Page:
|Project||Full Stack Web Development|
|Region||Paris (France) & Seoul (South Korea)|
|Role||Full Stack Developer|
|Framework||KeystoneJs (Mongoose, ExpressJs & NodeJs)|
|Tools||GulpJs, Flow, Babel, Google Docs, Inkscape|
|Design Pattern||Model View Controller, Facade (API)|
|Year||2015 ~ 2016|
This project page showcases the workflow I designed when developing websites as a full stack developer. It does not focus on any website in particular.
Single Code Base
As shown on this diagram we can divide the files into 3 different stages:
- Client - The files have been statically served or dynamically generated, if the website is in production most of the files have been minified.
The architecture presented before relies on the use of multiple micro-services. When in development stage the files are versioned on GitHub, then, when in server stage files are deployed from GitHub to Heroku which becomes the center of gravity of the micro-services.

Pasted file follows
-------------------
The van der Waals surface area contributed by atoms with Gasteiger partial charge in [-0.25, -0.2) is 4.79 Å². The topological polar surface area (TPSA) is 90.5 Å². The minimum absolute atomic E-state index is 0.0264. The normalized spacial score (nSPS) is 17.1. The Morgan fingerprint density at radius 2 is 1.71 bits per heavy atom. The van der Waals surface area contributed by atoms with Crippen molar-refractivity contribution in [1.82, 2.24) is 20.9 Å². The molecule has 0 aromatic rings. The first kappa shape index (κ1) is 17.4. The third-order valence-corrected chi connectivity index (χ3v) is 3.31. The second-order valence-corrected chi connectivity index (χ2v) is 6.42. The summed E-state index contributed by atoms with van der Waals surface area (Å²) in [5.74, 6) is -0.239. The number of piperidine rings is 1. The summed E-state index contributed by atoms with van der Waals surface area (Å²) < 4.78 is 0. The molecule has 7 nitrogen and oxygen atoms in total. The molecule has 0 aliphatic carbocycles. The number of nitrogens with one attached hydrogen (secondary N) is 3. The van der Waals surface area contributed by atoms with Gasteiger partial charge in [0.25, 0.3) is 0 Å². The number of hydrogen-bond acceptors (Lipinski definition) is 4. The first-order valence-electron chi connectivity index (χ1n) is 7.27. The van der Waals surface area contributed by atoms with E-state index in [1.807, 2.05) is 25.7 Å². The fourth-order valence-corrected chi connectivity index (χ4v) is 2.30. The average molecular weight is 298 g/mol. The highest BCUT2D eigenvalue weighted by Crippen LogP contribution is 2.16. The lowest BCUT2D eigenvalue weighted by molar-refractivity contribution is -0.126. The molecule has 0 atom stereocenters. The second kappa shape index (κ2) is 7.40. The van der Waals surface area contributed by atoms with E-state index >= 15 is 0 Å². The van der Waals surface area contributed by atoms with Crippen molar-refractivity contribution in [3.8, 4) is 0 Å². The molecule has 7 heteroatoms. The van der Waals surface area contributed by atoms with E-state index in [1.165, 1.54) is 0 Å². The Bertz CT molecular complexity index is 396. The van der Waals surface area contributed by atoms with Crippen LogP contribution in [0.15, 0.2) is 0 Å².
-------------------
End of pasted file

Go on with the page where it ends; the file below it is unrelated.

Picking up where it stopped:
The key of this architecture is to logically distribute roles between micro-services.
- DNSimple - DNS management and load balancing.
- Google Apps for Work - E-mails, Calendar and Cloud services.
- Heroku - Highly scalable NodeJS server.
- MLab (formerly MongoLab) - Scalable NoSQL Database
- PaperTrail - Log management
- MailChimp - User Friendly Newsletter management
- Cloudinary - Content Delivery Network
- GitHub - Collaborative Code management
The double benefit of the scalability of this architecture is to be able to scale up or down as you go. The fees being gradual you should only pay what your application needs.